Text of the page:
Day 3. I can't even remember yesterday anymore! I can barely remember this morning. Oh, yeah! It's coming back . . .
After a delightful breakfast served by our B&B owner, we strolled over to catch the SkyTrain over to Chinatown. Our targets were the Scholar's Garden and Hon's Won Ton house. We opted for the paid tour of the Garden. It's built in the style of a scholar's garden during the Ming dynasty (we also opted for the tour).
Side note: on the tour of the museum of First Nation artifacts yesterday, and today, on the tour of a Chinese scholar's garden, in one of the oldest Chinatowns in the Americas, the tours were led by old white women. Hmm . . .
Anyway, the guy who paid to have the garden built imported stone from a lake in China where the acidic water in the lake eats away at the limestone of the rock and creates wild formations. The men who built the 'mountain' in the heart of the garden took six months. They moved all the stone using Ming era mechanisms (can you say bamboo pulleys and bamboo hardhats?). Yesterday we visited a Japanese garden on the UBC campus which was nice, but felt a bit park-like, yet somehow fairly artificial. The Chinese garden, with it's bonsai trees (can't remember the Chinese word for it), imported rock, moon windows, lattice walls and crafted bridges, somehow felt more meditative and more evocative.
Jrex had the camera most of the time . . . (he used to get SO impatient when his father took pictures. Love the irony.) I love watching him get absorbed in finding the best angle for a shot.
We then set off to try to find the Won Ton house. On the way, we took a random turn and seemed to step out of Chinatown. As we walked down a small street, I looked to the left into a broad sunlit alley. There was a cluster of white people sitting and squatting on the ground. One woman lay on her back in the middle of the clump. What are they doing? Is she ok? And then I saw that the man on her left held a needle and the other people on her right were swaying back and forth as if mesmerized as he shot her up. We turned left on Hastings street and saw a long line of junkies across the street with grocery carts mounded full of cans and bottles. They stood in front of the bottle reclamation store. On both sides of the street, gaunt white folk hovered. Not begging, just swaying as they waited for whatever came next.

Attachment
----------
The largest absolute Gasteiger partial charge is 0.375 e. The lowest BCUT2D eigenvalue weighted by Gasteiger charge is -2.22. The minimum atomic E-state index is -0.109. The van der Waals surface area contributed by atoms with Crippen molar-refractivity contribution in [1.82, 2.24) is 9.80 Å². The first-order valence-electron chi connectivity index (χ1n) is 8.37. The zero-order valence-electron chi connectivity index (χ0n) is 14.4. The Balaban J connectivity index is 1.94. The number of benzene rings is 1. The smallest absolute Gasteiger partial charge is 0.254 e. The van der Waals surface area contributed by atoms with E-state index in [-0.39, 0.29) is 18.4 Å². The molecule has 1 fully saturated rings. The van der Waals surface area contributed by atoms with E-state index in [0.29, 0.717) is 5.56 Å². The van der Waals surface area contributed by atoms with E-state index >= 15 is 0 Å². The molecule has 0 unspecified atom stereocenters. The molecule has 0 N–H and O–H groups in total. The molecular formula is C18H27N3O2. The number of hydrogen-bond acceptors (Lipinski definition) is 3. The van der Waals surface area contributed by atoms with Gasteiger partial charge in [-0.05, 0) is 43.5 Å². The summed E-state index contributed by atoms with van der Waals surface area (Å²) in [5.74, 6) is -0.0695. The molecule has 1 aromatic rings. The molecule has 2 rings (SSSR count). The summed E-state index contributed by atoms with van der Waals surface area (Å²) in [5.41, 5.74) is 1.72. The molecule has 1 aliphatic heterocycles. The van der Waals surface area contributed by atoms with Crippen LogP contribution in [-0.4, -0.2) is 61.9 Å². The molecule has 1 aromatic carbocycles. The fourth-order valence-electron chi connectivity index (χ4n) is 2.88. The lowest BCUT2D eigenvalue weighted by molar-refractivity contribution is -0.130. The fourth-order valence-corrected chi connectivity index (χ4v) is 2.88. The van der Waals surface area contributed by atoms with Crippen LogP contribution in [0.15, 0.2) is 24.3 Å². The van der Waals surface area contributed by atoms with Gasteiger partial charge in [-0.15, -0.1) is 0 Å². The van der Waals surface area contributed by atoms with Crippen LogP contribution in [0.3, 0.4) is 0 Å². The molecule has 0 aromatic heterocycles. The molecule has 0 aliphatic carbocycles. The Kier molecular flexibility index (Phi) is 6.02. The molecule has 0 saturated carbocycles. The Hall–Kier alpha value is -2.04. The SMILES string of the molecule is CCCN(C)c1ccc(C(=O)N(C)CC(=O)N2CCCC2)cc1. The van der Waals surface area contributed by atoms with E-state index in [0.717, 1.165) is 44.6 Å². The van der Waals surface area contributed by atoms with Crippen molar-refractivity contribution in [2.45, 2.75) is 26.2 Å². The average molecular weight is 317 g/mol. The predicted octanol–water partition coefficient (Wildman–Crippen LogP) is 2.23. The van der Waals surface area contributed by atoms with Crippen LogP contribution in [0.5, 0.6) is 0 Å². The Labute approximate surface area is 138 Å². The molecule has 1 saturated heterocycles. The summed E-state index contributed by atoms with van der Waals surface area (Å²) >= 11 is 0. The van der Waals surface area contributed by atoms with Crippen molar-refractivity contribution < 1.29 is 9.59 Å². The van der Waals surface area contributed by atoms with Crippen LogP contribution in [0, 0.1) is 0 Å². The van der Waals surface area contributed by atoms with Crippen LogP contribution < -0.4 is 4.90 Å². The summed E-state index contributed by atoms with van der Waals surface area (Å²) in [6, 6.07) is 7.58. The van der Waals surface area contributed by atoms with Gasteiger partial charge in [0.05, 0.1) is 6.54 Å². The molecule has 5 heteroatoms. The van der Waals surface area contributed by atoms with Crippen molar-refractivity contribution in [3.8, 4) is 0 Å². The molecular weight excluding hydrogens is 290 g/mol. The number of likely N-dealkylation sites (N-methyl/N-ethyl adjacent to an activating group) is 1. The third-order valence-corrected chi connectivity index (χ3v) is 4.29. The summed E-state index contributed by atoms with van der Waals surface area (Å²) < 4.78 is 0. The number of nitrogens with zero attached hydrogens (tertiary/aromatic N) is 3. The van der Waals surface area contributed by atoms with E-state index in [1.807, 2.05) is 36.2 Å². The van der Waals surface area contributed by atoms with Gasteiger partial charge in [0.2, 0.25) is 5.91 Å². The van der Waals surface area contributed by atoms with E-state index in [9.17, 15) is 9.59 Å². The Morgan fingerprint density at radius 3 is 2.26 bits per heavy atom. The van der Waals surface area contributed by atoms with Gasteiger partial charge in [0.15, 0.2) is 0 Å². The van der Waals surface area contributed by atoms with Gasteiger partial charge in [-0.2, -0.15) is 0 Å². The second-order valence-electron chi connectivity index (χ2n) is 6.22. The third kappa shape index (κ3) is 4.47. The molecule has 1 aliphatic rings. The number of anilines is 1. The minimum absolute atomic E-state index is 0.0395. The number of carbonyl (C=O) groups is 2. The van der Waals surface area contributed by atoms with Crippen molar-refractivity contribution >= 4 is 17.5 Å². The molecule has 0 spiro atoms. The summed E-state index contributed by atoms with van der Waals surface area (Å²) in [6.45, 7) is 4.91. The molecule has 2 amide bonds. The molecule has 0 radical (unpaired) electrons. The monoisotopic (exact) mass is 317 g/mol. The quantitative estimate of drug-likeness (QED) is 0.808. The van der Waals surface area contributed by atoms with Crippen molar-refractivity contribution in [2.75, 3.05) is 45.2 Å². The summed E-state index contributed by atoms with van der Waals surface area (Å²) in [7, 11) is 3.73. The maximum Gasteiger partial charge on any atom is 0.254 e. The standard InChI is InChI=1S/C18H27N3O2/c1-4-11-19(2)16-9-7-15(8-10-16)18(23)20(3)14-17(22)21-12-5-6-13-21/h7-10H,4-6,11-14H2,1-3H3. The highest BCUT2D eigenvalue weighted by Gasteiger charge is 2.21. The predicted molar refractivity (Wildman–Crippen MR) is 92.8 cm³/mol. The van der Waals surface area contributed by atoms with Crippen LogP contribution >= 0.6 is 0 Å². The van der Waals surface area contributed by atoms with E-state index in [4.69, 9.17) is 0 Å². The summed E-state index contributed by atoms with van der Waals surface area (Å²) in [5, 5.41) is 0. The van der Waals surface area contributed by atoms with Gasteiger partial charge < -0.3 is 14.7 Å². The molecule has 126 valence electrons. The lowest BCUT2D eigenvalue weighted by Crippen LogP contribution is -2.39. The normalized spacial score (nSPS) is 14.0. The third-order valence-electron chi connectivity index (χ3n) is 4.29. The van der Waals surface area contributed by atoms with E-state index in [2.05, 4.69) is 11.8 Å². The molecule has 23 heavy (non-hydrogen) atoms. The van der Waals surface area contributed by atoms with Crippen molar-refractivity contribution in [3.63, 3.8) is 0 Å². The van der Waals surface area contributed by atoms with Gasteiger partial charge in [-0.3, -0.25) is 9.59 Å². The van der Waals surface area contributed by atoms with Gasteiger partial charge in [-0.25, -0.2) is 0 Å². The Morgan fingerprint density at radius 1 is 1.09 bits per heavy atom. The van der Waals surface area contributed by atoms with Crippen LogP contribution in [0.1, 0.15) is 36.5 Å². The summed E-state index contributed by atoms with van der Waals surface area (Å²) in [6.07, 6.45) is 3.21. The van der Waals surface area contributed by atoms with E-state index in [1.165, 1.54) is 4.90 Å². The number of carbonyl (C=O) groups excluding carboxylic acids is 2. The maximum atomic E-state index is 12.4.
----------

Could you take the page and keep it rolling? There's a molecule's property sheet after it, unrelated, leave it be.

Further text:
Whew. Another left and we ducked back into the tourist mall of Chinatown. Just one block made all the difference in the world. Before coming here, I'd heard over and over how clean and safe it was in Vancouver. Most of the places we've seen have seemed that way. Some have seemed a bit quirky, a bit edgy, but not ever dangerous. Hastings street? I felt like we'd stepped into one of those horror movies where the living dead can taste it when someone with actual blood steps into town.